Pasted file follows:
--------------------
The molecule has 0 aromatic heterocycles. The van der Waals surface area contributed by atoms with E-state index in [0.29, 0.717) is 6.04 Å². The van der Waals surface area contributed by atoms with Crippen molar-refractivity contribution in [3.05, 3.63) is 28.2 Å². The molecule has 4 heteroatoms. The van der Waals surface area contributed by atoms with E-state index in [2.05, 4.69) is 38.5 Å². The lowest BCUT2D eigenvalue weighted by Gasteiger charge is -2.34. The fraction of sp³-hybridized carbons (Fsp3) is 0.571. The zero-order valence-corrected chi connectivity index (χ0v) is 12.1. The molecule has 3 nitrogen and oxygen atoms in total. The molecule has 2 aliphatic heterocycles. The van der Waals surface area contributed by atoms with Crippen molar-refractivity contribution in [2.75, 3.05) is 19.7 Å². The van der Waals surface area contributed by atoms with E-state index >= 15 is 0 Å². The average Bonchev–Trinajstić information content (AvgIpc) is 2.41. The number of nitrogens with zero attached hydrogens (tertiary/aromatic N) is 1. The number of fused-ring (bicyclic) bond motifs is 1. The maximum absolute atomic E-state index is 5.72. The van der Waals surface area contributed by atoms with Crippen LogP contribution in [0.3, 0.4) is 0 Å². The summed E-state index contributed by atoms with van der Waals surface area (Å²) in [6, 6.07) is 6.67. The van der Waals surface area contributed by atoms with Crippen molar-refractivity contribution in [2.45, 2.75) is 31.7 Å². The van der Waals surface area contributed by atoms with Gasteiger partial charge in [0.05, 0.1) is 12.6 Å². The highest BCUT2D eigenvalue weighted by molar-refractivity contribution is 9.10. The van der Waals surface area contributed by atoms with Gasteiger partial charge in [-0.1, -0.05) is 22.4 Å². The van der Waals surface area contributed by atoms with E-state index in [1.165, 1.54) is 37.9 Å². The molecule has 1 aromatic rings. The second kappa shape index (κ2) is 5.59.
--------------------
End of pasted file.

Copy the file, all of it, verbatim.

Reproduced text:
The molecule has 0 aromatic heterocycles. The van der Waals surface area contributed by atoms with E-state index in [0.29, 0.717) is 6.04 Å². The van der Waals surface area contributed by atoms with Crippen molar-refractivity contribution in [3.05, 3.63) is 28.2 Å². The molecule has 4 heteroatoms. The van der Waals surface area contributed by atoms with E-state index in [2.05, 4.69) is 38.5 Å². The lowest BCUT2D eigenvalue weighted by Gasteiger charge is -2.34. The fraction of sp³-hybridized carbons (Fsp3) is 0.571. The zero-order valence-corrected chi connectivity index (χ0v) is 12.1. The molecule has 3 nitrogen and oxygen atoms in total. The molecule has 2 aliphatic heterocycles. The van der Waals surface area contributed by atoms with Crippen molar-refractivity contribution in [2.75, 3.05) is 19.7 Å². The van der Waals surface area contributed by atoms with E-state index >= 15 is 0 Å². The average Bonchev–Trinajstić information content (AvgIpc) is 2.41. The number of nitrogens with zero attached hydrogens (tertiary/aromatic N) is 1. The number of fused-ring (bicyclic) bond motifs is 1. The maximum absolute atomic E-state index is 5.72. The van der Waals surface area contributed by atoms with Crippen LogP contribution in [0.3, 0.4) is 0 Å². The summed E-state index contributed by atoms with van der Waals surface area (Å²) in [6, 6.07) is 6.67. The van der Waals surface area contributed by atoms with Crippen molar-refractivity contribution in [2.45, 2.75) is 31.7 Å². The van der Waals surface area contributed by atoms with Gasteiger partial charge in [0.05, 0.1) is 12.6 Å². The highest BCUT2D eigenvalue weighted by molar-refractivity contribution is 9.10. The van der Waals surface area contributed by atoms with Gasteiger partial charge in [-0.1, -0.05) is 22.4 Å². The van der Waals surface area contributed by atoms with E-state index in [1.165, 1.54) is 37.9 Å². The molecule has 1 aromatic rings. The second kappa shape index (κ2) is 5.59.